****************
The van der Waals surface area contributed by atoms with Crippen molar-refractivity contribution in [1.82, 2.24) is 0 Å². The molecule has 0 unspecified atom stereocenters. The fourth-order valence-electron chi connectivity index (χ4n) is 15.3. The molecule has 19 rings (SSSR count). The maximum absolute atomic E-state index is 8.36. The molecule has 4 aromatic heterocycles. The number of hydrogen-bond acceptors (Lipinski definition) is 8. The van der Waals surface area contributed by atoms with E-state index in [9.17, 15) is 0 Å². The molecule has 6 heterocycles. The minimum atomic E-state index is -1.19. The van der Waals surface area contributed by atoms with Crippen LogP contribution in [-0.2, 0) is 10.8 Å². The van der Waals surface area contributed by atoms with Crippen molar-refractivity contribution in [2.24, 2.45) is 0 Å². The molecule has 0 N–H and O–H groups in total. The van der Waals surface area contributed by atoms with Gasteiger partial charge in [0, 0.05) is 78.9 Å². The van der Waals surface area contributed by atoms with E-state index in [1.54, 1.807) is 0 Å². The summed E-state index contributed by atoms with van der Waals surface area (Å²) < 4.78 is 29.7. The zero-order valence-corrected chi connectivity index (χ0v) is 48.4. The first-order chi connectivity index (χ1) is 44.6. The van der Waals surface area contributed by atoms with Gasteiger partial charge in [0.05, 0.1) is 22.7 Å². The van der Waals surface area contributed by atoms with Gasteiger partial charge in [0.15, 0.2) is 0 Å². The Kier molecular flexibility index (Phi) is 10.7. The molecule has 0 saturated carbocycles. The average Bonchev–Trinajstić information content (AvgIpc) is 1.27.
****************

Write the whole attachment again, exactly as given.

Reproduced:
The van der Waals surface area contributed by atoms with Crippen molar-refractivity contribution in [1.82, 2.24) is 0 Å². The molecule has 0 unspecified atom stereocenters. The fourth-order valence-electron chi connectivity index (χ4n) is 15.3. The molecule has 19 rings (SSSR count). The maximum absolute atomic E-state index is 8.36. The molecule has 4 aromatic heterocycles. The number of hydrogen-bond acceptors (Lipinski definition) is 8. The van der Waals surface area contributed by atoms with E-state index in [9.17, 15) is 0 Å². The molecule has 6 heterocycles. The minimum atomic E-state index is -1.19. The van der Waals surface area contributed by atoms with Crippen LogP contribution in [-0.2, 0) is 10.8 Å². The van der Waals surface area contributed by atoms with Crippen molar-refractivity contribution in [2.24, 2.45) is 0 Å². The molecule has 0 N–H and O–H groups in total. The van der Waals surface area contributed by atoms with Gasteiger partial charge in [0, 0.05) is 78.9 Å². The van der Waals surface area contributed by atoms with E-state index in [1.54, 1.807) is 0 Å². The summed E-state index contributed by atoms with van der Waals surface area (Å²) < 4.78 is 29.7. The zero-order valence-corrected chi connectivity index (χ0v) is 48.4. The first-order chi connectivity index (χ1) is 44.6. The van der Waals surface area contributed by atoms with Gasteiger partial charge in [0.05, 0.1) is 22.7 Å². The van der Waals surface area contributed by atoms with Gasteiger partial charge in [0.15, 0.2) is 0 Å². The Kier molecular flexibility index (Phi) is 10.7. The molecule has 0 saturated carbocycles. The average Bonchev–Trinajstić information content (AvgIpc) is 1.27.